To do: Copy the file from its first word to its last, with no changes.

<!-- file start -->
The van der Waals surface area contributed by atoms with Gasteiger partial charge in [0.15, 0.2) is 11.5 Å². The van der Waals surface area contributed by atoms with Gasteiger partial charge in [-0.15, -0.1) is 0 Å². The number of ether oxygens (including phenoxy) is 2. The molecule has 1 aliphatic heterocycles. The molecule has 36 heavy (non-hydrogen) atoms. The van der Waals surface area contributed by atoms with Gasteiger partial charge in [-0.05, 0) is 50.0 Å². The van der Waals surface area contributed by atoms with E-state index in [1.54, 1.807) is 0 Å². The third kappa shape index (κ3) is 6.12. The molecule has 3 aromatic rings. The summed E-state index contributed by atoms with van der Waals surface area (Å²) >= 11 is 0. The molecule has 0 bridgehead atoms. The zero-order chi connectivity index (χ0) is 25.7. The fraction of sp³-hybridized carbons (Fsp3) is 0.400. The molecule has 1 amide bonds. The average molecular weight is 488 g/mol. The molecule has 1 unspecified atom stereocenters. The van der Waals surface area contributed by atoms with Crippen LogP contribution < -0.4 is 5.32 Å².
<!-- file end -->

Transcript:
The van der Waals surface area contributed by atoms with Gasteiger partial charge in [0.15, 0.2) is 11.5 Å². The van der Waals surface area contributed by atoms with Gasteiger partial charge in [-0.15, -0.1) is 0 Å². The number of ether oxygens (including phenoxy) is 2. The molecule has 1 aliphatic heterocycles. The molecule has 36 heavy (non-hydrogen) atoms. The van der Waals surface area contributed by atoms with Gasteiger partial charge in [-0.05, 0) is 50.0 Å². The van der Waals surface area contributed by atoms with E-state index in [1.54, 1.807) is 0 Å². The third kappa shape index (κ3) is 6.12. The molecule has 3 aromatic rings. The summed E-state index contributed by atoms with van der Waals surface area (Å²) >= 11 is 0. The molecule has 0 bridgehead atoms. The zero-order chi connectivity index (χ0) is 25.7. The fraction of sp³-hybridized carbons (Fsp3) is 0.400. The molecule has 1 amide bonds. The average molecular weight is 488 g/mol. The molecule has 1 unspecified atom stereocenters. The van der Waals surface area contributed by atoms with Crippen LogP contribution < -0.4 is 5.32 Å².